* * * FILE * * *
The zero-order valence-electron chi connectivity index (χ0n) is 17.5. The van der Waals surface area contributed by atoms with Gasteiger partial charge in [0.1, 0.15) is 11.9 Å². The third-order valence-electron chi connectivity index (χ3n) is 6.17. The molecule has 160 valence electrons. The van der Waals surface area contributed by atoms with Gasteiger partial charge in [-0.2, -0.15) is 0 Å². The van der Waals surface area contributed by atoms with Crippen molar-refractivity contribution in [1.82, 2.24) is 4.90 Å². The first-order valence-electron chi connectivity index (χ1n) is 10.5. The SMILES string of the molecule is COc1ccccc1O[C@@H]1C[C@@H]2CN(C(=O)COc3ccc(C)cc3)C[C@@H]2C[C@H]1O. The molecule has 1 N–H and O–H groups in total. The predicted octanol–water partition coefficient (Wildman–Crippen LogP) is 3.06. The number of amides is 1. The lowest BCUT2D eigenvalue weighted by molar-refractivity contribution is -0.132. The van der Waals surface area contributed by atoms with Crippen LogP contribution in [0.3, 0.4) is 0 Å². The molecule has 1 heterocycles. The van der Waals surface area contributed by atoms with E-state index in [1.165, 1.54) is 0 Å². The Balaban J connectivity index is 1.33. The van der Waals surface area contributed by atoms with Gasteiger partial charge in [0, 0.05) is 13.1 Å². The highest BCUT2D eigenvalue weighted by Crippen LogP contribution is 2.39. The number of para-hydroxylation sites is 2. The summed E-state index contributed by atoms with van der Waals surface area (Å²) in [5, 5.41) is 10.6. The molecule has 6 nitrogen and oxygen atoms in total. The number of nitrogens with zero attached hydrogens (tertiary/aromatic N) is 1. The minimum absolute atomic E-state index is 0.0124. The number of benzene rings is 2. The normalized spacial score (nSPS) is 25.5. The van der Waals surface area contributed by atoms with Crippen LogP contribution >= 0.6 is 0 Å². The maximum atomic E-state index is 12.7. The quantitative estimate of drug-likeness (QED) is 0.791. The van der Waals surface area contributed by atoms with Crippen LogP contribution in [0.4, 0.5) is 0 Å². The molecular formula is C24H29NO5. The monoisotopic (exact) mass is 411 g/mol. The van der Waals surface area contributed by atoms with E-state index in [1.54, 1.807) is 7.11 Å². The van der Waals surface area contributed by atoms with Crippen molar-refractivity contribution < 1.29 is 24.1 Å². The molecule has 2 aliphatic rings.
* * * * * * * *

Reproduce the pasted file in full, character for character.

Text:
The zero-order valence-electron chi connectivity index (χ0n) is 17.5. The van der Waals surface area contributed by atoms with Gasteiger partial charge in [0.1, 0.15) is 11.9 Å². The third-order valence-electron chi connectivity index (χ3n) is 6.17. The molecule has 160 valence electrons. The van der Waals surface area contributed by atoms with Gasteiger partial charge in [-0.2, -0.15) is 0 Å². The van der Waals surface area contributed by atoms with Crippen molar-refractivity contribution in [1.82, 2.24) is 4.90 Å². The first-order valence-electron chi connectivity index (χ1n) is 10.5. The SMILES string of the molecule is COc1ccccc1O[C@@H]1C[C@@H]2CN(C(=O)COc3ccc(C)cc3)C[C@@H]2C[C@H]1O. The molecule has 1 N–H and O–H groups in total. The predicted octanol–water partition coefficient (Wildman–Crippen LogP) is 3.06. The number of amides is 1. The lowest BCUT2D eigenvalue weighted by molar-refractivity contribution is -0.132. The van der Waals surface area contributed by atoms with Crippen LogP contribution in [0.3, 0.4) is 0 Å². The molecule has 1 heterocycles. The van der Waals surface area contributed by atoms with E-state index in [1.165, 1.54) is 0 Å². The Balaban J connectivity index is 1.33. The van der Waals surface area contributed by atoms with Gasteiger partial charge in [0, 0.05) is 13.1 Å². The highest BCUT2D eigenvalue weighted by Crippen LogP contribution is 2.39. The number of para-hydroxylation sites is 2. The summed E-state index contributed by atoms with van der Waals surface area (Å²) in [5, 5.41) is 10.6. The molecule has 6 nitrogen and oxygen atoms in total. The number of nitrogens with zero attached hydrogens (tertiary/aromatic N) is 1. The minimum absolute atomic E-state index is 0.0124. The number of benzene rings is 2. The normalized spacial score (nSPS) is 25.5. The van der Waals surface area contributed by atoms with Crippen LogP contribution >= 0.6 is 0 Å². The maximum atomic E-state index is 12.7. The quantitative estimate of drug-likeness (QED) is 0.791. The van der Waals surface area contributed by atoms with Crippen LogP contribution in [0.4, 0.5) is 0 Å². The molecular formula is C24H29NO5. The monoisotopic (exact) mass is 411 g/mol. The van der Waals surface area contributed by atoms with E-state index in [1.54, 1.807) is 7.11 Å². The van der Waals surface area contributed by atoms with Crippen molar-refractivity contribution < 1.29 is 24.1 Å². The molecule has 2 aliphatic rings.